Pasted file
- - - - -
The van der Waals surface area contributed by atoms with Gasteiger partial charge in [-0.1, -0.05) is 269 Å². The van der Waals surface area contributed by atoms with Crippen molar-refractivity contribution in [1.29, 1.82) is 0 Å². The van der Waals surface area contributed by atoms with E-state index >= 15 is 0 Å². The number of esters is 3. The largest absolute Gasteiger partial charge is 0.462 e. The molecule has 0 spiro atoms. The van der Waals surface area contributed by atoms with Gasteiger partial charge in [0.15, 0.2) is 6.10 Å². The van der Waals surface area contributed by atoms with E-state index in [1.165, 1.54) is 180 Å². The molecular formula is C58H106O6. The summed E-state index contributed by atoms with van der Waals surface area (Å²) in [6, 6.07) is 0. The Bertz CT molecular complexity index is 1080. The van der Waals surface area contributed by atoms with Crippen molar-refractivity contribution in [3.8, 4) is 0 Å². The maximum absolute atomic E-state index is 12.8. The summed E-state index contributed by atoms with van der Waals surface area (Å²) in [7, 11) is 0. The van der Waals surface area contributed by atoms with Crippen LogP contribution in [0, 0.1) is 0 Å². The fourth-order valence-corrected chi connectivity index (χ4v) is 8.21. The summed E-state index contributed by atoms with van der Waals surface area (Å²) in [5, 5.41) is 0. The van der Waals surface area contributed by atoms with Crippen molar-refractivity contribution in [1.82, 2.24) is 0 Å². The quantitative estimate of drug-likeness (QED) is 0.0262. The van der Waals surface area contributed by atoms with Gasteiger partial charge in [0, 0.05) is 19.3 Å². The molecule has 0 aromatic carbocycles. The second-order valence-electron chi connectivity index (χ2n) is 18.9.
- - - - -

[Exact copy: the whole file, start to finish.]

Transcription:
The van der Waals surface area contributed by atoms with Gasteiger partial charge in [-0.1, -0.05) is 269 Å². The van der Waals surface area contributed by atoms with Crippen molar-refractivity contribution in [1.29, 1.82) is 0 Å². The van der Waals surface area contributed by atoms with E-state index >= 15 is 0 Å². The number of esters is 3. The largest absolute Gasteiger partial charge is 0.462 e. The molecule has 0 spiro atoms. The van der Waals surface area contributed by atoms with Gasteiger partial charge in [0.15, 0.2) is 6.10 Å². The van der Waals surface area contributed by atoms with E-state index in [1.165, 1.54) is 180 Å². The molecular formula is C58H106O6. The summed E-state index contributed by atoms with van der Waals surface area (Å²) in [6, 6.07) is 0. The Bertz CT molecular complexity index is 1080. The van der Waals surface area contributed by atoms with Crippen molar-refractivity contribution in [3.8, 4) is 0 Å². The maximum absolute atomic E-state index is 12.8. The summed E-state index contributed by atoms with van der Waals surface area (Å²) in [7, 11) is 0. The van der Waals surface area contributed by atoms with Crippen LogP contribution in [0, 0.1) is 0 Å². The fourth-order valence-corrected chi connectivity index (χ4v) is 8.21. The summed E-state index contributed by atoms with van der Waals surface area (Å²) in [5, 5.41) is 0. The van der Waals surface area contributed by atoms with Crippen molar-refractivity contribution in [1.82, 2.24) is 0 Å². The quantitative estimate of drug-likeness (QED) is 0.0262. The van der Waals surface area contributed by atoms with Gasteiger partial charge in [0, 0.05) is 19.3 Å². The molecule has 0 aromatic carbocycles. The second-order valence-electron chi connectivity index (χ2n) is 18.9.